Fuelling Up

We spent a couple of weeks in Falmouth. Generally taking things easy and trying not to spend too much time watching the news about the Ukraine invasion (probably the reason I'm a year behind on these blog posts).

We hiked from Pigeon Beach to Nelson's Dockyard, past the old Forts Culyer and Berkeley. This is a easy hike with a spectacular view over both harbours. But also exposed to the sun, and hot.


Sailboats may sound like the perfect green travel vehicle, but we burn diesel too. Motoring is the easiest and safest way to get in and out of anchorages. And the wind isn't always favourable. Sometimes if you want to get somewhere it makes more sense to motor than wait for a perfect weather window.

We also run a generator occasionally, we don't quite have enough solar power to keep up with all the electrical usage. So, yeah, we need diesel.

With our large tanks, at our current usage rates, we only need to fuel up every couple of years. Some countries only allow commercial vessels access to duty-free fuel, or have other difficult restrictions. So, when it comes to fuelling up, we can wait until we get to an island that will give us a good price. Antigua is usually a reasonably-priced place to fuel up. As a foreign vessel, one can buy duty-free fuel there. The fuel docks are plentiful and easy to get to, and the quality is good.

We could predict that the Ukraine invasion would send fuel prices soaring, so we tried to fill up before this happened. We didn't want to be rushed, filling up, so we waited a few weeks for an alongside berth to open up on the Antigua Yacht Club marina, for a day. They'd bring a fuel cart to us, and we could fill at our leisure, filtering the fuel on the way into the tanks.


But the marina was packed with super-yachts, and all the convenient berths would be immediately taken by these massive and well paying guests. One of them turned out to be Amadea, a Russian vessel fleeing sanctions. She filled up in Antigua, went dark on AIS, and turned up in Fiji a month later, where she was arrested and handed over to the US.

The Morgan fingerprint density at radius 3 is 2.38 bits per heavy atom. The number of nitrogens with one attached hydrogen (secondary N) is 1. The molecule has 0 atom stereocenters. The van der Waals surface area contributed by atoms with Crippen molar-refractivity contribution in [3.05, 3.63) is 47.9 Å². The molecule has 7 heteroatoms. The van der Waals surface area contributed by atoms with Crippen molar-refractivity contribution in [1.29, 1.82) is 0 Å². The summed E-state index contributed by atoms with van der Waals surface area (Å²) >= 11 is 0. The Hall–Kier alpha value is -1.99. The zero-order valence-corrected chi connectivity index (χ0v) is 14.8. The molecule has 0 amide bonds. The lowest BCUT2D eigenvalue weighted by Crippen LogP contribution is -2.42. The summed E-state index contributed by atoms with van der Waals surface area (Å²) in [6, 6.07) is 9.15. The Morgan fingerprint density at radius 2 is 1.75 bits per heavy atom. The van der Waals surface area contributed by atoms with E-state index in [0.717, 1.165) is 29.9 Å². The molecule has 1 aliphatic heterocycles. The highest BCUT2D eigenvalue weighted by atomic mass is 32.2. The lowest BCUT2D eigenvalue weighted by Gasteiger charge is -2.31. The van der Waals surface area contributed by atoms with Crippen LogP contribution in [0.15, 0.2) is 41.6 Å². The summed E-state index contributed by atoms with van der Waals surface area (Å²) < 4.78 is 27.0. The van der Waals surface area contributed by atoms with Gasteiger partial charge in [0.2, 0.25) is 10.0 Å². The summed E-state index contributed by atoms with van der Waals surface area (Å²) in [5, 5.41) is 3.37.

We stopped waiting for a berth, and booked a fuelling at the fuel dock in English Harbour. Mark came along to give us a hand with the tight manoeuvring and docking. On the way out of Falmouth Bay, a hat flew overboard, and Clare dived in to save it. So, we got to practice a man (and hat) overboard drill in the middle of a tight busy channel. Both were picked up, and we continued round the corner. We were now a little late and had to wait for the dock to empty, so did some loops in the bays.

The fuelling itself was simple enough, and we were able to go faster than we thought, through the Baja fuel filter.

But things got busy. Another yacht rafted up alongside us to fuel. And our old broker, who was relocating back to South Africa, came by to sell us their folding bicycle and Iridium Go. They gave Mark a lift back to Falmouth. These distractions meant we were a little under-crewed and overfilled a tank by mistake, causing a (very small) spill. Exactly the kind of rush we were trying to avoid, a good lesson. It was almost entirely contained, on deck, at least.

At this point the diesel price was going up twice a day (when it had previously changed once a month), so we got caught in their IT crisis. They had offered us the morning's price, but charged us the afternoon's price. This took some time to sort out, but they made good on their offer.

We motored back to Falmouth, and anchored off Pigeon Point.

Time on the water: 4:42
Distance covered: 6.2nm
Avg speed: 1.3kts
Max speed: 9.6kts
Crew: John, Stefano, Clare, Mark

Navionics Track


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